Within the results tables the β coefficient of the constant represents the baseline value for control group boys. The baseline values from the multilevel analysis represent the intercept values from the regression and are not the same as the raw data presented in Table 1. To interpret the results for the remaining components of a table an additive approach was employed. For example, to determine the baseline value for intervention boys the following equation is used: βcons + βgroup. To determine the baseline value for control girls the equation is βcons + βsex, and for intervention girls the equation is βcons + βgroup + βsex. The confidence intervals and p-values indicate whether a difference is significant or not.

All participants were included in the analysis regardless of how many testing sessions they actually attended. All analyses were conducted on an intention-to-treat basis. Figure 1 shows the number of participants tested at each session.

Results

Physical activity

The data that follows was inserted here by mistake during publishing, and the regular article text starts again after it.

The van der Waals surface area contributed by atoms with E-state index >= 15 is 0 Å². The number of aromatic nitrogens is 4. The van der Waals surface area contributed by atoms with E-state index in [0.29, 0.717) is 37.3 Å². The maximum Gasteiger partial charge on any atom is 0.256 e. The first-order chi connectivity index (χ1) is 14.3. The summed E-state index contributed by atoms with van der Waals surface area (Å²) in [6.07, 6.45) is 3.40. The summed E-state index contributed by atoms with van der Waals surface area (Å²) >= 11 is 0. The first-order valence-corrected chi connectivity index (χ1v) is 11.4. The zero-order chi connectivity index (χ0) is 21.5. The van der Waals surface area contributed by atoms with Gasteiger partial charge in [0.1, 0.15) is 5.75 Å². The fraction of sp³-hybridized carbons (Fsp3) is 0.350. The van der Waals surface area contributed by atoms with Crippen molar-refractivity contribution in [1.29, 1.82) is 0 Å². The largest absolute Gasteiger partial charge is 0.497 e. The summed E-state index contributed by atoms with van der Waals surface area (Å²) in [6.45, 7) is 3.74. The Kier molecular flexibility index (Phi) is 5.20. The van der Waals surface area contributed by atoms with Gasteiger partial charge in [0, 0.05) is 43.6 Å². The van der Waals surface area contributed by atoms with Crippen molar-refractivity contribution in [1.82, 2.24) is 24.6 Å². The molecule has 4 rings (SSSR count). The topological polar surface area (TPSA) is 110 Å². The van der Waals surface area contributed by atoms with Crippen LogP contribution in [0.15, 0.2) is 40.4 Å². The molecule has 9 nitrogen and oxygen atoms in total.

Table 3 shows the results of the multi-level regression analysis for steps per day, MVPAtotal, MVPAbout, and distance run in the multistage shuttle run. At baseline boys in the control group took on average 11056 steps per day. Boys in the intervention group took on average 10561 steps per day. Compared to boys, girls on average took 1033 steps fewer per day, meaning that at baseline control girls took on average 10023 steps per day and intervention girls 9529 steps per. These gender differences were significant. None of the differences between intervention and control group at baseline were significant. For every month during the intervention period control participants increased their steps by 153 per day, however, intervention participants increased their steps by 316 steps per day. This difference was significant and means that at the end of the 10 month intervention participants in the intervention group were taking on average 1631 steps more per day than the controls. A similar pattern of results were observed in a subset of the least active at baseline, with control participants increasing their steps by 263 per day for every month in the intervention, but intervention participants increasing their steps by 448 steps per day for every month in the intervention (full data available upon request). This difference was significant.